Much has been written and said about the causes of radicalisation among Muslim youth. What motivates sane, and sometimes highly educated, people to give up their lives and become a part of an absolutely barbaric outfit like ISIS?
The answer, of course, is multi-faceted involving numerous factors differing from case to case. However, one facet of the answer can be pointed at hardline radical preachers who brainwash gullible Muslim youth (whether online or in person) into thinking in binaries, exploiting a narrative of victimhood, and giving a sense of purpose and meaning to their lives by promising heavenly pleasures in exchange for their life.
One such preacher, Ali Hammuda, who is currently an Imam at a Cardiff mosque (where three British citizens studied who went on to join Islamic State) recently came under the spotlight for reportedly preaching to an audience of teenage worshippers that having sex slaves is "permissible" under Islam. Explaining a series of hadiths (sayings of Prophet Muhammad) relating to slavery, Hammuda said that one of them could be interpreted as meaning that one of the signs of Doomsday will be when a slave girl gives birth to her master.
"One of the interpretations as to what this (hadith) means is that towards the end of time there will be many wars like what we are seeing today. And because of these wars women will be taken as captives, as slaves, yeah, women will be taken as slaves," he remarked.
"And then her master has relations with her because this is permissible in Islam: it's permissible to have relations with a woman who is your slave or your wife."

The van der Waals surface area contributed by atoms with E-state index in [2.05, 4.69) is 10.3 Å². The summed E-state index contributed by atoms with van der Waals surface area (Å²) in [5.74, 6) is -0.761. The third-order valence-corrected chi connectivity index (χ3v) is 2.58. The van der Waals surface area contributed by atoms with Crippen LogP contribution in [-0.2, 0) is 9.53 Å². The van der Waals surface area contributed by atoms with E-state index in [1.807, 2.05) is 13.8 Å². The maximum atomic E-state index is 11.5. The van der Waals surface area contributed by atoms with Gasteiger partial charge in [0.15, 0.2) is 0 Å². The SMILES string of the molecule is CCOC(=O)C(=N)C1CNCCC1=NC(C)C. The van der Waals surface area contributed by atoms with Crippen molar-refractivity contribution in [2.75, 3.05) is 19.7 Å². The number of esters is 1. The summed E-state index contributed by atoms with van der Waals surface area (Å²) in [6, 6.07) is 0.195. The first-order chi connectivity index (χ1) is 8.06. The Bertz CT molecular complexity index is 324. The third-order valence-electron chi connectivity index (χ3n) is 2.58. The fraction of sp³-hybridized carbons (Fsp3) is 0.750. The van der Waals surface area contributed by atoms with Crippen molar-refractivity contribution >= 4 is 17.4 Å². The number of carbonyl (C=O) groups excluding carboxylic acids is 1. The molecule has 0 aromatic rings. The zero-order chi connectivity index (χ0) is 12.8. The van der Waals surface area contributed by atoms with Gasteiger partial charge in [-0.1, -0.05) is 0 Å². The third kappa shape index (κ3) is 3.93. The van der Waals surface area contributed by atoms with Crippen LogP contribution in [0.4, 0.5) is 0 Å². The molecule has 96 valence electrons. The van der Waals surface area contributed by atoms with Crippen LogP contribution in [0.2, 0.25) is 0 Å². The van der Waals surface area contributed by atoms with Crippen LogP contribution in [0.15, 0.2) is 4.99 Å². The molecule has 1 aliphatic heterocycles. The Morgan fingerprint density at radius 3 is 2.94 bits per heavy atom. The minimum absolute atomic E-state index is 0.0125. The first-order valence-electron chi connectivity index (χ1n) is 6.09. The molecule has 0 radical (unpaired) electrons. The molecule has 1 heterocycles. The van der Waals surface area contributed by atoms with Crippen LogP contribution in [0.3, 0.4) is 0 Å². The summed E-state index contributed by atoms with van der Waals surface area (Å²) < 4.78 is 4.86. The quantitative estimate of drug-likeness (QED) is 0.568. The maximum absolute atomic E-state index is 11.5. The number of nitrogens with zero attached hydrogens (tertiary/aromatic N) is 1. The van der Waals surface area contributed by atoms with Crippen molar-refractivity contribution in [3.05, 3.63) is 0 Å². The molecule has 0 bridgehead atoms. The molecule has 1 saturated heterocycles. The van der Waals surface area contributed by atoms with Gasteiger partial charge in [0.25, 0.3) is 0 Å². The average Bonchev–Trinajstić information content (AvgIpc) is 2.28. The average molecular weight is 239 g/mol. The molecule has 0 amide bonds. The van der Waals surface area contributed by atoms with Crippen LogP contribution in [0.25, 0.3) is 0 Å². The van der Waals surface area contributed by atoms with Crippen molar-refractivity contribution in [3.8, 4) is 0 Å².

Ali Hammuda has since said the quote was taken out of context. When taken in the context of 7<sup>th century Arabia, the Quran is, in my opinion, a progressive religious text. It, for example, gave inheritance rights to women when there were none; it stipulated that men and women are equal in a spiritual sense-that virtue is based on one's deeds and not one's gender. It condemned religious leaders who exploit their gullible followers for material gains and emphasised critical thinking.
It recognised pluralism and that there were, in fact, multiple paths to God. Regarding slavery, the Quran does not ban it outright (perhaps for economic reasons), but instead recommends a path that would eventually abolish slavery by encouraging freeing of slaves and humanising them. All in all, it was a step in the right direction.
The issue arises when contemporary Muslims say that the legislative commandments of the Quran are set in stone and "applicable for all times." When Hammuda says that having sex with slaves is permissible in Islam, he is not being misleading or factually incorrect. Quran 23:6 unequivocally states that Muslims are allowed to be intimate with their wives and "what their right hands possess", which includes concubines, "bond maids", and slaves.
Now although the majority of Muslims and Muslim scholars agree that commandments regarding slavery are no longer applicable, the very core Islamic belief that other Quranic legislative commandments (especially corporal punishments) are applicable for all times produces a literal dogmatism that views change uncomfortably and potentially leads to radicalisation. It normalises preachers like Hammuda who talk about bringing back "the glory days of Islam".
This is a recipe for disaster, as there is a world of difference between the conditions existing 14 centuries ago and now. Any text that deals with social justice is tied down to its immediate audience and the conditions persisting in that time period. Naturally, only gradual reforms can be put in place, if that text is to be practical and not wholly ideal.
We Muslims must learn to prioritise the spirit of the Quran and see it for what it is: a text that was progressive in nature. The key is to adhere to its principles of social justice and equality without getting bogged down with the means the Quran tried to achieve them. This is why the Quran repeatedly emphasises Ijtehad (critical thinking) so that we're able to prioritise substance over form.
We end up doing a great disservice to the Quran when we overlook its progressive nature and hark back to a romanticised version of 7<sup>th century Arabia. That was just the beginning of the reformation project. It is up to us Muslims to continue it in the centuries that follow.